The once every decade census kicks off this week in the village of Toksook Bay, Alaska. Enumerators will be doing what they can to make sure that every village resident is counted.
This is Trahant Reports.
In Toksook Bay there will be Yupik language translators working with the the Census Bureau to make sure the count goes smoothly. But across the country … that’s a real problem.
Natalie Landreth, a senior attorney for the Native American Rights Fund, told Indian Country Today that “zero dollars” are being spent on language assistance in Alaska. She said Native groups were told that if it was important, they should do it on their own.
And that’s not the only problem with the census.
Indian Country is difficult to count for many reasons: Distrust of government, rural geography, the lack of street addresses, transportation, even WiFi.
Across the country demographers figured the last census reflected an undercount of 4.9 percent for Native Americans and an even higher 8 percent in Alaska.
That literally translates into the loss of millions of dollars for roads, health care, and other essential governmental services.
Landreth said it’s important to remember that the census was not designed to count every American Indian and Alaska Native so it’s “an act of rebellion” when it does occur. She says: “Make yourself heard because I don’t think they want to hear from you.”
The reason why the census is in the US Constitution is representation. Every ten years the data from the census are used to draw congressional districts and in each state legislative districts. This is an attempt to make sure that every person has a voice.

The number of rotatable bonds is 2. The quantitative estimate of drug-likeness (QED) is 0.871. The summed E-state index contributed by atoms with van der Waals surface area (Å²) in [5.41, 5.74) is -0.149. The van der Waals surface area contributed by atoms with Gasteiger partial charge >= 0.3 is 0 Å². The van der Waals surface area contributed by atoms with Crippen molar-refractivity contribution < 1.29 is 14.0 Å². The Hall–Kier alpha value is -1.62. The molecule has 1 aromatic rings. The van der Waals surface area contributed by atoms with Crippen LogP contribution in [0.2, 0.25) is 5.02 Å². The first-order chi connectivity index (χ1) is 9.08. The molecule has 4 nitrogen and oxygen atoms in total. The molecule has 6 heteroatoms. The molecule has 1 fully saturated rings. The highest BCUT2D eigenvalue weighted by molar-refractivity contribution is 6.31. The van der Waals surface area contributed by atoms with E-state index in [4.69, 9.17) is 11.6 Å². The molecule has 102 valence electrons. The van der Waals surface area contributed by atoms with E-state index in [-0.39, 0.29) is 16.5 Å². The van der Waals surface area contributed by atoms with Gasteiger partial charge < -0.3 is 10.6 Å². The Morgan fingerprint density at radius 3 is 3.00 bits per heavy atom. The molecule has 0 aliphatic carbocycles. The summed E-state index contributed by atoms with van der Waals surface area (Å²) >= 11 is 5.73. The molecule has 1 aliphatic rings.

And we have a long way to go in that category. Previous census reports figure that American Indians and Alaska Natives are about two percent of the population. But representation in Congress (and most state legislatures) is far less.
There are a few states that use data to buck the trend, though. Montana has worked hard to make that happen; American Indians make up 6.7 percent of the state and 7.3 percent of the legislature. That’s rare. Most states have little or no Native voice in its governing body. And Congress is only about three-fourths of one percent.
My grandmother used to tell me about life during the Great Depression. She said my grandfather finally found a job with the Census Bureau. It paid one dollar a day.
She told me:
“We found an old railroad box car and moved there. We lived on beans and potatoes for months and months . . . but at least we had our own home and that was better than living with his mother.”
Then, there are a lot of family stories in the census records. By law the documents are sealed for some seventy years … but after that there is a treasure to be found.
I am Mark Trahant.